I erected a 4x4 (12 foot long) piece of lumber in our backyard to hang a bird feeder. It needed that long as the house sits much higher than the backyard and we want to see the feeder with ease.

I see the pole and think of it as a canvas on which I could paint artwork. Are there certain/special kinds of paint I should consider? I haven't decided if I want to put a base coat and then paint or simply go to town on it. While it should withstand the weather, I'm not too concerned if it fades in a few years.

  • I would be inclined to brad-nail or brass screw small colorful objects onto the post for the interim. This could be done in a spiral pattern around the post, or pieces like diamond shapes of kiln-dried wood vertically on the four sides - not apply densely enough to impede natural drying of the post. I love color and a blank slate has taught me to mitigate! Aug 2 '19 at 18:45

There are aspects of the question that relate to paint, the material; painting, as in applying a coating; and painting, as in creating decoration. I'll try to differentiate these. In terms of paint, the material, there's a basic difference between a paint and a stain. I'll use "paint" to refer to a material that coats the surface and dries into a "shell" of material, and "stain" to refer to a colorant that is absorbed into the wood. That's an over-simplification, but close enough for the purposes of this discussion.

Dealing with pressure treated lumber

Pressure treated lumber stays wet for a long time. The chemical treatment is forced deep into the wood and it can take over a year for the wood to thoroughly dry out.

Applying a paint-like material to pressure treated lumber isn't recommended, at least during the first year or two. Covered areas prevent the wood from drying evenly (causing warping and worse splitting). The more area that is covered, the worse the problem. So a few tiny decorations would be less bad than applying a base coat to the entire piece.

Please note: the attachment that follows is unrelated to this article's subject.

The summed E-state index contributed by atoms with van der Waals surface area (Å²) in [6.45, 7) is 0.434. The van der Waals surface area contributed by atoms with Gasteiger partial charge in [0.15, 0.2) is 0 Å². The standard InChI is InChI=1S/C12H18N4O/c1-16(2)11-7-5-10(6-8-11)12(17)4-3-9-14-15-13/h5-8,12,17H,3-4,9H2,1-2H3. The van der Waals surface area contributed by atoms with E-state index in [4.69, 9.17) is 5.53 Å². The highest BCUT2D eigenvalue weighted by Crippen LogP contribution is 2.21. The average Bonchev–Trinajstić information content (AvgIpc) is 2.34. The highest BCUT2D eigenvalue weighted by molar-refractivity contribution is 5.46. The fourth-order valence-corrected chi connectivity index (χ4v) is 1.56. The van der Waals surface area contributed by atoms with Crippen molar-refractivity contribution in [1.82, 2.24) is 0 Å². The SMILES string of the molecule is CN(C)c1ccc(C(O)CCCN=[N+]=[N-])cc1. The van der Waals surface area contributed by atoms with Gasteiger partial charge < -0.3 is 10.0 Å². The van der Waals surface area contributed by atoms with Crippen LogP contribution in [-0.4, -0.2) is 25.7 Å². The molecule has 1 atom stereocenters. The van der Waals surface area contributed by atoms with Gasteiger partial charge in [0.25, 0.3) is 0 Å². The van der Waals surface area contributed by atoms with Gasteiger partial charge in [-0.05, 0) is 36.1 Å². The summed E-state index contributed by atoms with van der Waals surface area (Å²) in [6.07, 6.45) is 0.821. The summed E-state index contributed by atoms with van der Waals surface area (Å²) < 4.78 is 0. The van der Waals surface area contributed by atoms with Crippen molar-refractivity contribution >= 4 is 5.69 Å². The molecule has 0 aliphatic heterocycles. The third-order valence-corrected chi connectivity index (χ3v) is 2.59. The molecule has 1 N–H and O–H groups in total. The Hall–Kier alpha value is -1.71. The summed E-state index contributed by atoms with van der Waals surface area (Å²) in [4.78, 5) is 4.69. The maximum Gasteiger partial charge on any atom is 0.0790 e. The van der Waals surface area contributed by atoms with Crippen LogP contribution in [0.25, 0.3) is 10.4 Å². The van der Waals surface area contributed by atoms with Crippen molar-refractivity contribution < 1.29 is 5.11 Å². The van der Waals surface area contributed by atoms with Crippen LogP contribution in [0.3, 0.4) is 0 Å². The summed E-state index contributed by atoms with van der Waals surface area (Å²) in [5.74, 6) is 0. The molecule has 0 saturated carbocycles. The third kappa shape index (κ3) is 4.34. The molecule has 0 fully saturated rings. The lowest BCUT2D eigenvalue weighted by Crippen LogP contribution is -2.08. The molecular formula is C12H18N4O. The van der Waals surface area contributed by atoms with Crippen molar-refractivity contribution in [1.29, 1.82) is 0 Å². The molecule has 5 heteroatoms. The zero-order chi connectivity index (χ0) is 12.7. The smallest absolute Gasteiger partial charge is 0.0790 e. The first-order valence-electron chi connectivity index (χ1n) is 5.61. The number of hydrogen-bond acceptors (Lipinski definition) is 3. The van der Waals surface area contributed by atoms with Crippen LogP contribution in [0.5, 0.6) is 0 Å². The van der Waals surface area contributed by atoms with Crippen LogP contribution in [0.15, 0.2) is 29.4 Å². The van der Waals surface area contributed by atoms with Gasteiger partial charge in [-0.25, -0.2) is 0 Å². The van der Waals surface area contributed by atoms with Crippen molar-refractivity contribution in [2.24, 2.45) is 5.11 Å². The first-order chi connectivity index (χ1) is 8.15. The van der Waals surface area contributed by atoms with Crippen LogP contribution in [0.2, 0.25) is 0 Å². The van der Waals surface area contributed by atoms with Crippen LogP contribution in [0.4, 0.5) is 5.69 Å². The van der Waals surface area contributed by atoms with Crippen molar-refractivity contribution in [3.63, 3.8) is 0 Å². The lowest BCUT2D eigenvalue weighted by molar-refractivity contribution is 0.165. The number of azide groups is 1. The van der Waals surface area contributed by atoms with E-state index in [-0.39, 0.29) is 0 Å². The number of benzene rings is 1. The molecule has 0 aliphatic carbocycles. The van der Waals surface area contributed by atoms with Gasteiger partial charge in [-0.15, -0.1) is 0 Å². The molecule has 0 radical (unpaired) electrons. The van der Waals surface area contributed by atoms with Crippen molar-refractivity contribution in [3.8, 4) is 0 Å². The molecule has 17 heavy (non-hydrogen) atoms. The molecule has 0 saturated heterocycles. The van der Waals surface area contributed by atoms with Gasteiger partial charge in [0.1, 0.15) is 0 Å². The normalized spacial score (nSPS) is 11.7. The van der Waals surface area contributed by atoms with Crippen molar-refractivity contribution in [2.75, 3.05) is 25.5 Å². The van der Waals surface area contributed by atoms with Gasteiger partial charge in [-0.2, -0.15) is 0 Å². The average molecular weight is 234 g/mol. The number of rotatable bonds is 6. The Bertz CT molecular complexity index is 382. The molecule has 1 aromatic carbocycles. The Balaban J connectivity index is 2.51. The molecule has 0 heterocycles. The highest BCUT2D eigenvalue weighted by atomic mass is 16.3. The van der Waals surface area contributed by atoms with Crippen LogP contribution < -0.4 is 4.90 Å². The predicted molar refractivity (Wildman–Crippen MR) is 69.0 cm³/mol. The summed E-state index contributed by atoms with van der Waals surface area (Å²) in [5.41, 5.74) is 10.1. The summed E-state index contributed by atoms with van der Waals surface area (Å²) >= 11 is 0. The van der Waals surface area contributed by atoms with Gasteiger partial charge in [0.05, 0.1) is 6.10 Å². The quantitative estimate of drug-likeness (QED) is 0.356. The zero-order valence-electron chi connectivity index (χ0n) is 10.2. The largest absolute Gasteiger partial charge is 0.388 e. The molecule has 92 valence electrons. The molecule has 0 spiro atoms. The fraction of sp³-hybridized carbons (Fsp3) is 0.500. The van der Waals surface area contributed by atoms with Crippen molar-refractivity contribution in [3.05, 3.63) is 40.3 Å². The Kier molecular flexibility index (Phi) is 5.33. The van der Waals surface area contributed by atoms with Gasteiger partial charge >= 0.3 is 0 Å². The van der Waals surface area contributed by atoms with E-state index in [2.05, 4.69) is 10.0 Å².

Paint-like material doesn't adhere well until the wood is dry. When the surface is dry but moisture is still high internally, you get blisters (domes) in the paint, and other symptoms.

The chemical treatment saturates the wood. While the wood still feels wet, there isn't much of anything that will stick to it or get absorbed. Even when the surface feels dry, while there is still high internal moisture, finishes won't go on evenly. This is especially a problem for stains, and the larger the area, the more noticeable it will be.

Once the wood is dry to a reasonable depth, stain is typically the best type of finish, whether you're talking about covering all or most of the piece, or applying decorations that will be big enough to be visible from a distance. It is absorbed into the wood instead of forming a surface coat. There's a broad range of stain colors, and you could do some artwork with it.

Decorating the lumber

In terms of decorating the wood, if you want the decorations visible, you will need to contend with what will be the wood's color as the background. Once the wood dries and weathers a little, it will be a medium gray when dry and can get dark when wet (and water will absorb into the wood, so it will remain dark for awhile until it dries out again).